Like many a silver-tongued, anti-colonialist, anti-racist firebrand who turns his colonial masters' noble rhetoric against them but wound up employing their tactics against those he was leading, Lee very tellingly foreshadowed his own transformation from tribune of the oppressed to autocrat of the oppressed during a 1956 debate in the colonial assembly by condemning Singapore's British oppressors a bit toodeliciously:
"Repression, Sir is a habit that grows," he taunted Singapore's British chief minister David Marshall in the island's colonial legislative assembly. "I am told it is like making love -- it is always easier the second time! The first time there may be pangs of conscience, a sense of guilt. But once embarked on this course with constant repetition you get more and more brazen in the attack. All you have to do is to dissolve organizations and societies and banish and detain the key political workers in these societies. Then miraculously everything is tranquil on the surface. Then an intimidated press and the government-controlled radio together can regularly sing your praises, and slowly and steadily the people are made to forget the evil things that have already been done...."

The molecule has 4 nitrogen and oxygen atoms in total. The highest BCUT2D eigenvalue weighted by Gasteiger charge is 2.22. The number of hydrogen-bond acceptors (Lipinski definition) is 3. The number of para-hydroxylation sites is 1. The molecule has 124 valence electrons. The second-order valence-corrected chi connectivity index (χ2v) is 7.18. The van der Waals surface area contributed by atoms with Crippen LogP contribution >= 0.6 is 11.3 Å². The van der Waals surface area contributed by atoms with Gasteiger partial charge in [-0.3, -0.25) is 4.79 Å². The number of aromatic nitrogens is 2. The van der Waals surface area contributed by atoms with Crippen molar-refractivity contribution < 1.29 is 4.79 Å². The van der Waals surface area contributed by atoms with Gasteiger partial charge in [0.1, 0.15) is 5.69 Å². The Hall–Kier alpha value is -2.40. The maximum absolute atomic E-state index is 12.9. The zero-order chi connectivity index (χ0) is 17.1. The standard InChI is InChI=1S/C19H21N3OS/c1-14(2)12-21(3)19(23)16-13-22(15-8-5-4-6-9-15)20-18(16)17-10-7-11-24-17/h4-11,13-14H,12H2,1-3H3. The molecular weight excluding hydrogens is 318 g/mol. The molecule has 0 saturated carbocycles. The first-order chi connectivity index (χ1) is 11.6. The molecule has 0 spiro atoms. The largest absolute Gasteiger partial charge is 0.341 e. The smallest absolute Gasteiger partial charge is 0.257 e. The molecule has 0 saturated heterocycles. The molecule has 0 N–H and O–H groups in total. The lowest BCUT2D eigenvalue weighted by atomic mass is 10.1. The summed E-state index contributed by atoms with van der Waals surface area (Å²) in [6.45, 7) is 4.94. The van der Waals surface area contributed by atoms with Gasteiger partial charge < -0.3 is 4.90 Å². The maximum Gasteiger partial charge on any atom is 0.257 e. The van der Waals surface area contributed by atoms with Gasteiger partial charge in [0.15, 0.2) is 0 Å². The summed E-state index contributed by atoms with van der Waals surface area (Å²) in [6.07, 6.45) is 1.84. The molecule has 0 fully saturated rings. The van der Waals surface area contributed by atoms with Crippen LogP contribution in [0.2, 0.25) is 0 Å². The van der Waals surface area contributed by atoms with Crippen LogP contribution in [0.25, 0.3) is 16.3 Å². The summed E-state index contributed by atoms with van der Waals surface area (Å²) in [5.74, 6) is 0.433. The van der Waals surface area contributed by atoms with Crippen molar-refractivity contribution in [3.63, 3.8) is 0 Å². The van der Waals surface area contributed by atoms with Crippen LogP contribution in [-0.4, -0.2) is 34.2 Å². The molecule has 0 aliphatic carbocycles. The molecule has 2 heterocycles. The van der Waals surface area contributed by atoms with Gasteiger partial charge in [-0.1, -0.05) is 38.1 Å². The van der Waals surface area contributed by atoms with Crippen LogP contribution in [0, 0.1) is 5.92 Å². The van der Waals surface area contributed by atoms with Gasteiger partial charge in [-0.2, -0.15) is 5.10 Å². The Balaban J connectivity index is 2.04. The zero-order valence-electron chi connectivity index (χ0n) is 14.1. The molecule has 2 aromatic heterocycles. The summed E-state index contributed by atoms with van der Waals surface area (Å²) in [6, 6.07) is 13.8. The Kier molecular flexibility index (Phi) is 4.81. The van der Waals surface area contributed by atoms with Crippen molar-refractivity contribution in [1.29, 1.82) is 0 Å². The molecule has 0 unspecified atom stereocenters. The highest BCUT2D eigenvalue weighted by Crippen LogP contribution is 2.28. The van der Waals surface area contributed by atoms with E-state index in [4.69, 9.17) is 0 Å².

That is precisely what Lee did as prime minister. When Lee and his wife Kwa Geok Choo read law at Cambridge, they developed a love-hate relationship to British imperial ways. He even took the English nickname Harry, and, late in the 1960s, when he was becoming Singapore's strongman, British foreign secretary George Brown told him, "Harry, you're the finest Englishman east of Suez."